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Of all the abominable nu-metal acts that sprung up toward the end of the 90's, none hold as dear (read: bitter) a place in my metal heart as Soulfly. Why? It's because Max Cavalera did what I had hoped to be impossible - he ruined his own career even more profoundly than Chris Barnes did with Six Feet Under. Truly, it leaves me appalled when I watch footage of Sepultura from the early 90's and see the raw energy and passion the Cavalera Bros & Co had, only to know that the band I'm watching is nearly twenty years past their glory days and its former frontman went on to start a music project which is so insultingly bad that most of the metal fan base finds it approximately as appealing as a Sunday school teacher finds video footage of a partial-birth abortion. But alas, this is ancient history in the metal world, and there is no option but to move on and accept it.
Hoping that I would finally be able to approach Soulfly with an open mind after all this time, I prepared myself for listening to their debut record by placing myself in the proper mindset, ready to be floored by slamming riffs and spiritually moved by the tribal passages, ultimately coming out of the listening experience as a stronger and more enriched human being. This did not happen. Instead, I was greeted by some low, rumbling noise. For a few moments, I waited in eager anticipation to hear the powerful crescendo and transition into the opening riffs, but it never came. The transition into the opening riff of Eye for an Eye consists of one snare drum hit. The riff that follows this less-than-subtle intro is actually rather promising and reasonably catchy, bordering on being acceptable as groove metal. The problem, however, is that the opening track is in no way indicative of what lies ahead.
Actually, that's not entirely true. The bad parts of Eye for an Eye could be considered accurate foreshadowing of what is to come, including insipid lyrics with passages that get repeated over and over, screeching "solos" and samples, pointless interludes featuring tribal drumming, and a TOTALLY SIKK breakdown that's so br00tal that all the mall kiddies pinch nerves in their necks while headbanging to it. Sarcasm and satire aside, if the rest of the album was of the same quality as the opening track, I would not find it nearly as detestable as I do. Unfortunately, as soon as Eye for an Eye ends, the listener is promptly sent to nu-metal hell, from which the only escape is reaching the end of the CD.
No Hope = No Fear is an effective summary of the remaining contents of the record, subtly warning us that there is no hope whatsoever from this point onward. The most egregious offender, though, is Bleed. Promoted heavily at the time of the album's release, to the point that a music video was made for it, Bleed was deemed the obligatory "hit single" off this record. However, it's just another obligatory hit to the crotch, and a microcosm of the nu-metal movement. "Creepy" screeching noises, rapped lyrics about pain and insanity that are so overdone they actually sound more angsty than angry, profanity thrown around to show all the eleven year-olds that Soulfly are gangstaz, a one-word chorus that is shouted several times over while the vocal track alternates between the left and right speakers, a breakdown laden with BRING IT taunts... Bleed has it all.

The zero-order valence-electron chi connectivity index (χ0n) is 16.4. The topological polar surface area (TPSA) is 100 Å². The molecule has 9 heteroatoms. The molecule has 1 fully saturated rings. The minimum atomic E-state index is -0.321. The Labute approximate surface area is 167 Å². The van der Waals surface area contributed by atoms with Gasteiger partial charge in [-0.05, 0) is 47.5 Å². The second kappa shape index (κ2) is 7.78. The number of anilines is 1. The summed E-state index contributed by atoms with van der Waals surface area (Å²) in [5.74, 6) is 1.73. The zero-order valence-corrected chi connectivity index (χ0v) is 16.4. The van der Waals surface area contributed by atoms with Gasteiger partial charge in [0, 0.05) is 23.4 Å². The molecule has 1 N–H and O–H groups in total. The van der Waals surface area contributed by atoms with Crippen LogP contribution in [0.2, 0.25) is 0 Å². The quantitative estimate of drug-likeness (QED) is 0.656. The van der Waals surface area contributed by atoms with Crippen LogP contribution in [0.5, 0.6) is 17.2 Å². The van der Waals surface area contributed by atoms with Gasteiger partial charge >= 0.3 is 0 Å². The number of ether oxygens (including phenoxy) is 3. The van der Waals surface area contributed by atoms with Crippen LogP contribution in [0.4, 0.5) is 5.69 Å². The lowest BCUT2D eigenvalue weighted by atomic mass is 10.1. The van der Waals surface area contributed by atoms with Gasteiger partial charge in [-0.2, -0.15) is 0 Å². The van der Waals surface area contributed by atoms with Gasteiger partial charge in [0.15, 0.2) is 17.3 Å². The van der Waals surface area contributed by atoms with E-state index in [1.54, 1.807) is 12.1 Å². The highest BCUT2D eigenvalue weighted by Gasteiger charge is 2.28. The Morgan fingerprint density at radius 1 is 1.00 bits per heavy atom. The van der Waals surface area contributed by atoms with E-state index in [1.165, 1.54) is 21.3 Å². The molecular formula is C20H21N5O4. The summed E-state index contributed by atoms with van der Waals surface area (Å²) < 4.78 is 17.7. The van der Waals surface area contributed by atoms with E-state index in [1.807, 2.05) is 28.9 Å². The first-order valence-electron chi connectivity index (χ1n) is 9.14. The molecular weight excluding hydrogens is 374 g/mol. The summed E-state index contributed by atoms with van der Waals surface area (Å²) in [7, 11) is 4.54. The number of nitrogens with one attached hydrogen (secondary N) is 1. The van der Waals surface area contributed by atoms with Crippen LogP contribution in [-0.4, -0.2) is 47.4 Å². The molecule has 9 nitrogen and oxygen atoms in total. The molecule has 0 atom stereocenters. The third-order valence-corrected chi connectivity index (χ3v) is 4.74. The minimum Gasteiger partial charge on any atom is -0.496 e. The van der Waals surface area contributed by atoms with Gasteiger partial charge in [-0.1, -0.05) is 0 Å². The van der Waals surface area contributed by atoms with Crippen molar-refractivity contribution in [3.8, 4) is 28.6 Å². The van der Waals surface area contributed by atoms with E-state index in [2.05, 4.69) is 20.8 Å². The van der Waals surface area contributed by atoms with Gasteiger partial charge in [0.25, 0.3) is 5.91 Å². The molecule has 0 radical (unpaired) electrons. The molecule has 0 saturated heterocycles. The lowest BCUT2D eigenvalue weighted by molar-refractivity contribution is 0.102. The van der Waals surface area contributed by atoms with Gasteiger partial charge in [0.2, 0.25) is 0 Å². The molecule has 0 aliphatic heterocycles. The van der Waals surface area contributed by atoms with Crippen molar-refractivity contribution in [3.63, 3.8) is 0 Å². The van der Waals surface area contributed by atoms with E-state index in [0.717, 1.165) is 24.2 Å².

And really, it never improves from there. In the spots where the music isn't downright awful, every potentially promising moment is inevitably ruined. Whenever the tribal drums and chanting comes in, Soulfly desecrates it by adding more of that screeching sample shit to it and adding growling to the vocals. Whenever there's a riff that starts to grow on you, it promptly ends and descends into a breakdown, at which point you will most assuredly be informed via rapped lyrics that you enjoy fucking your mother. Whenever Soulfly comes to what they believed to be an awesome chorus, they hammer the point home by repeating it at least half a dozen times before moving on. Not even the closing instrumental track can lend the album any credence, as it consists entirely of sampled noises and bullshit so common in nu-metal.
What can I really say in summary? I wanted to be able to say that this album is completely void of creativity and is where metal went to die, but it is not. The most unfortunate fault of this album is that you can tell throughout that Max and his crew are being completely serious. They really were exercising their creativity, and they really did give it an honest effort. The result, perhaps to all eyes other than their own, is a revolting album with few, if not zero, redeeming qualities. It has bits and pieces derived from the likes of Korn, Limp Bizkit, and Slipknot, all wrapped up in its own unique package courtesy of the tribal influences - and yes, it really is just as awful as that description sounds.